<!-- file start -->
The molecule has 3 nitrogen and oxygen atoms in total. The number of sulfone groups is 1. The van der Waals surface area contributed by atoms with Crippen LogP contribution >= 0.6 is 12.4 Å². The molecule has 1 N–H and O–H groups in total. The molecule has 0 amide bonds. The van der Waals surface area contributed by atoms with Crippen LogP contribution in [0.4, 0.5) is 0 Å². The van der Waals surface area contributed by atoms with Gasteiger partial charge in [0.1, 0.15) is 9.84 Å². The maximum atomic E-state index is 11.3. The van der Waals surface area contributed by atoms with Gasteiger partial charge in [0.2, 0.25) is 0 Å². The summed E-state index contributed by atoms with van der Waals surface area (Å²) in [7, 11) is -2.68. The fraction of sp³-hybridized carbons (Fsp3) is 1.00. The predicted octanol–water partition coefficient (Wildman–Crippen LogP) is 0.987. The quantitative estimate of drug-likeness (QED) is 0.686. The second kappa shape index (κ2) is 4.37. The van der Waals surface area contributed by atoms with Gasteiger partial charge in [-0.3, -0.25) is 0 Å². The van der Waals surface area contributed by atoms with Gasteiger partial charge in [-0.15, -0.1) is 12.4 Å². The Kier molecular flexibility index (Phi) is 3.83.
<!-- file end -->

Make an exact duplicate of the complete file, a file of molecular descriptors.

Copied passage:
The molecule has 3 nitrogen and oxygen atoms in total. The number of sulfone groups is 1. The van der Waals surface area contributed by atoms with Crippen LogP contribution >= 0.6 is 12.4 Å². The molecule has 1 N–H and O–H groups in total. The molecule has 0 amide bonds. The van der Waals surface area contributed by atoms with Crippen LogP contribution in [0.4, 0.5) is 0 Å². The van der Waals surface area contributed by atoms with Gasteiger partial charge in [0.1, 0.15) is 9.84 Å². The maximum atomic E-state index is 11.3. The van der Waals surface area contributed by atoms with Gasteiger partial charge in [0.2, 0.25) is 0 Å². The summed E-state index contributed by atoms with van der Waals surface area (Å²) in [7, 11) is -2.68. The fraction of sp³-hybridized carbons (Fsp3) is 1.00. The predicted octanol–water partition coefficient (Wildman–Crippen LogP) is 0.987. The quantitative estimate of drug-likeness (QED) is 0.686. The second kappa shape index (κ2) is 4.37. The van der Waals surface area contributed by atoms with Gasteiger partial charge in [-0.3, -0.25) is 0 Å². The van der Waals surface area contributed by atoms with Gasteiger partial charge in [-0.15, -0.1) is 12.4 Å². The Kier molecular flexibility index (Phi) is 3.83.